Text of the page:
Knowing how to handle money is an essential life skill: we need money to survive and it is one of the biggest lessons we can teach to children.
Serial entrepreneur Warren Buffet, started his first business at age six selling chewing gum. Buffet is certainly a special case, but his early success suggests that perhaps starting younger is better.
Play shop using pretend coins or letting children hand over the cash when out shopping. You can also just let them collect loose change in a jar. The idea is to keep it simple but engaging, so that money is not an alien subject as they get older.
By playing make-believe with money and seeing its use in the real world, kids will find its value easier to understand as they get older.
As your child gets older, you can start introducing them to fun educational games. There are plenty of interactive ways to do this, using both mobile apps and board games.
If your child is always on their tablet, make good use of it by downloading an app that can teach them about managing money.
Kids Money is a simple app that lets children set goals for things they want. They can see how much of their pocket or gift money they would need to save to reach their target.
It’s a great way to encourage children to save: setting a goal is essential; if children don’t have a goal, then there is little incentive to save. The app is great for children as young as eight.
is another educational app, but with more entertainment. Created by the makers of Wallace & Gromit, the app allows children to set up their own stalls at a virtual village fair. They can create their own products to sell, such as ice-cream, and set a savings target.
Get the kids on board
Playing board games is a fantastic way to engage with your children as a family and there are some that can teach your children about rel="noopener noreferrer" money.
Money Bags by Learning Resources
is for children age seven and older and, with HM Treasury approved realistic coins, helps them to recognise different denominations and develop math rel="noopener noreferrer" and counting skills.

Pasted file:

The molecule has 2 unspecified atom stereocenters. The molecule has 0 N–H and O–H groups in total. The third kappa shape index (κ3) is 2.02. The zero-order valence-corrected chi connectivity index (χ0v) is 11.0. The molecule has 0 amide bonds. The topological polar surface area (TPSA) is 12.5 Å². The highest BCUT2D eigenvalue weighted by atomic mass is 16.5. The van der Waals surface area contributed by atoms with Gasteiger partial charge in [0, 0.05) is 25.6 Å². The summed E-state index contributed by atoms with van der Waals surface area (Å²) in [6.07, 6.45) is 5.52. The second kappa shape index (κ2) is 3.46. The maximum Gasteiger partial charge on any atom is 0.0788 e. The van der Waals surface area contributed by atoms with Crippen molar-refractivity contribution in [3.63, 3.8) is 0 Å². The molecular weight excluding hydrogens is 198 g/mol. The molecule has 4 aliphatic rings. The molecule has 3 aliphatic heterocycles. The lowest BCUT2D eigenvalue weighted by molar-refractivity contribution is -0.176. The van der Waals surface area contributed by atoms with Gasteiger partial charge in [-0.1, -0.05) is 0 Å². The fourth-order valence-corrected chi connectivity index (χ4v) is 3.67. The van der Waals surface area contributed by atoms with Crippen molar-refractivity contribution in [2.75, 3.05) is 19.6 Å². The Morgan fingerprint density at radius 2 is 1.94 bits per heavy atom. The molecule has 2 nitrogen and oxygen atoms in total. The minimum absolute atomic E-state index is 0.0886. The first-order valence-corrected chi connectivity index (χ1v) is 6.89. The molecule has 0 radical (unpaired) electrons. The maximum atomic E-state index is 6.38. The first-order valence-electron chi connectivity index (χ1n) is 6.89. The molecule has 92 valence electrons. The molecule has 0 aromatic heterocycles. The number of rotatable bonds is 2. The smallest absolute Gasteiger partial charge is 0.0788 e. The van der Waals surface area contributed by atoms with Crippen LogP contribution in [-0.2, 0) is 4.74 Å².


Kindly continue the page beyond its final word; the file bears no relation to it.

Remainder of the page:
There is also Pop to the Shops by Orchard Toys
, which teaches children aged up to nine about going to the shops and spending their money wisely, letting them play as shopkeepers and shoppers.
It’s also a good game to help children understand why they can’t always have everything they want and avoid making unnecessary purchases.
Pocket money is a great way to teach children about money, but it’s important to be consistent. Children can’t plan or manage their money if they don’t know what they’re going to get.
Equally, let them make mistakes. If they want to go and splash the cash, then let them; it is better they make mistakes now with small amounts of money than with large amounts when they are older.
You can also boost pocket money by paying for chores. Not everyone agrees that chores should be paid for, but if you do, then it’s a great way to teach older children about earning money.
Prepare for life events
Children grow up quick and before you know it, they’ll be young adults looking to buy a house or get married.
To help them prepare, talk about budgeting and also be open about your household finances; tell them how much you earn, what bills you pay and even if you are in debt.
Children will grasp a better understanding of managing their finances when parents are open about their own.
Most parents want their children to stand on their own two feet as young adults, but poor money management skills could see them fall into debt, or even rely on the bank of mum and dad when older.
It’s important that they understand how to save for the future and protect themselves should things go wrong. Educating them in how financial protection policies work will help them to be better prepared, but you should also rel="noopener noreferrer" educate them about interest, pensions and managing bank accounts.
The Personal Finance Education Group provides some excellent resources and interactive tools that parents can use to help educate children on all aspects of money, such as insurance, mortgages, mobile phones and debt.
It works closely with the national curriculum, so you can make sure your child’s learning is enriched with your input and personal experiences.
For more personal finance ideas and resources, follow Kalpana Fitzpatrick on Twitter @KalpanaFitz or check out her website Mummy Money Matters.